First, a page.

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Systematic and mandatory monitoring by the public health authorities – a novel approach to improve infection control and increase patient safety

  • C Höller1,
  • V Lehner-Reindl1 and
  • B Liebl2
Antimicrobial Resistance and Infection Control20154(Suppl 1):P104

https://doi.org/10.1186/2047-2994-4-S1-P104

Published: 16 June 2015

Keywords

Infection ControlNosocomial InfectionHand HygienePublic Health OfficeStandardize Monitoring

Introduction

Although infection control is the main responsibility of hospitals themselves the public health system has its own important role in enhancing patient safety. The increasing threat of multiresistant bacteria and outbreaks of nosocomial infections gave a reason to restructure the tasks and responsibilities of the Bavarian public health service in 2010.

Objectives

Monitoring of medical institutions had been performed by the public health only when there was a cause of concern. This was considered to be insufficient and to lead to inadequate knowledge in hospital hygiene. Accordingly a multi-step improvement was carried out: a) knowledge in hospital hygiene was enhanced by introducing mandatory yearly training courses and allocating more specific teaching time in the basic training of public health staff, b) a special unit (SEI) for hospital hygiene with the authority to enforce legal actions was founded and c) yearly mandatory, standardized monitoring programs with special focus points are performed by the public health offices and the SEI.

Methods

The monitoring programs consisted up to 2015 in following topics: quality and amount of infection control staff; operation, emergency and obstetric department; intensive care units (ICU); bone marrow transplantation units; out-patient operative centers; surveillance of nosocomial infections on ICU; management of multi-resistant bacteria and antibiotics; performance of hand hygiene and decontamination of the environment. Public health offices and SEI used during the inspections newly developed check lists to ensure a standardized monitoring protocol. The results were communicated locally, to the Ministry of Health, to medical associations and to professionals in the field.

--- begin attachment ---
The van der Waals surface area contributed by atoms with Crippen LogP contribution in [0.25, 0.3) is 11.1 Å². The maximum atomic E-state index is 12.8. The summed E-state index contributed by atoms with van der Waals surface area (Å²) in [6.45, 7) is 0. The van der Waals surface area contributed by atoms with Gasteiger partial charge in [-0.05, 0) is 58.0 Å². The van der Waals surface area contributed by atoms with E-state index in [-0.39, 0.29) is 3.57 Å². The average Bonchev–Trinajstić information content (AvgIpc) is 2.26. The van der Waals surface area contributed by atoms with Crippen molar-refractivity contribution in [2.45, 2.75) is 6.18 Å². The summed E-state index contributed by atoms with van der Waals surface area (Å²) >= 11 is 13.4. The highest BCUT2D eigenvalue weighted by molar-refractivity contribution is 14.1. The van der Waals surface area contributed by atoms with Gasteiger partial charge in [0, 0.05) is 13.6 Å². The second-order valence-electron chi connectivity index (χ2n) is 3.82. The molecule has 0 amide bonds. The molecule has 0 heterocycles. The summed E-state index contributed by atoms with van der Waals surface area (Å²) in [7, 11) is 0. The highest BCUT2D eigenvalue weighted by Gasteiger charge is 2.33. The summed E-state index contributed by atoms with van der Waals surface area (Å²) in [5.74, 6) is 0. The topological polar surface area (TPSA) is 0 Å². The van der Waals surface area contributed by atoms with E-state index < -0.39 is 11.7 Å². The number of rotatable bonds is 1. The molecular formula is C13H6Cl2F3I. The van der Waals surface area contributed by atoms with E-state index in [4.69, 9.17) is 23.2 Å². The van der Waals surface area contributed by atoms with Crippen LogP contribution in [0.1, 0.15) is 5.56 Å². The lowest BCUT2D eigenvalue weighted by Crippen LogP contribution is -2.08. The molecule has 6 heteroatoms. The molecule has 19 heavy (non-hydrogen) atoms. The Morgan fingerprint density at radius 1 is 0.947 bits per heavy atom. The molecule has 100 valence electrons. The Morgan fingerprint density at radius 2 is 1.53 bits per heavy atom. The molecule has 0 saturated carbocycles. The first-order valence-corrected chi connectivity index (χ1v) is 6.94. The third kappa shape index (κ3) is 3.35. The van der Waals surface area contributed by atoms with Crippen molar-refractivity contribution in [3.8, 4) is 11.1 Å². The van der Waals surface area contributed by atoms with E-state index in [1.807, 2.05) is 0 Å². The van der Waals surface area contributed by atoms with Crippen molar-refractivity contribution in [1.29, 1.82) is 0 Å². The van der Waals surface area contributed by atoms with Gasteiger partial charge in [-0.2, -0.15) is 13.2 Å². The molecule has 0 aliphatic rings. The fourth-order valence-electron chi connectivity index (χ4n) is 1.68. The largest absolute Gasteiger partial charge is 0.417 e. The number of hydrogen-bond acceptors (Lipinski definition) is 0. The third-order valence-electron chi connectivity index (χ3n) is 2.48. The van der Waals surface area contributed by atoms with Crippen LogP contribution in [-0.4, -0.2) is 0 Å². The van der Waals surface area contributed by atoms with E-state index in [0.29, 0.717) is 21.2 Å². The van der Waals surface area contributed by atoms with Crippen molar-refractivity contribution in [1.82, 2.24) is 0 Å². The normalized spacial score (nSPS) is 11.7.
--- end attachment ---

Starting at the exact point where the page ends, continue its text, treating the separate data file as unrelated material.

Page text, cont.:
Results

The awareness for the problems in hospital hygiene was enhanced tremendously by this multistep program. For instance additional staff for infection control is assigned increasingly. Several training centers started not only new courses but participated also in defining standard teaching courses. The monitoring programs revealed constructional deficiencies, which led to a specifically funded building program.

Conclusion

All these improvements are important aspects of enhancing patient safety.

Disclosure of interest

None declared.

Authors’ Affiliations

(1)
Hygiene, Bavarian Health and Food Safety Authority, Oberschleissheim, Germany
(2)
Bavarian Health and Food Safety Authority, Oberschleissheim, Germany

Copyright

© Höller et al; licensee BioMed Central Ltd. 2015

This article is published under license to BioMed Central Ltd. This is an Open Access article distributed under the terms of the Creative Commons Attribution License (http://creativecommons.org/licenses/by/4.0), which permits unrestricted use, distribution, and reproduction in any medium, provided the original work is properly cited. The Creative Commons Public Domain Dedication waiver (http://creativecommons.org/publicdomain/zero/1.0/) applies to the data made available in this article, unless otherwise stated.

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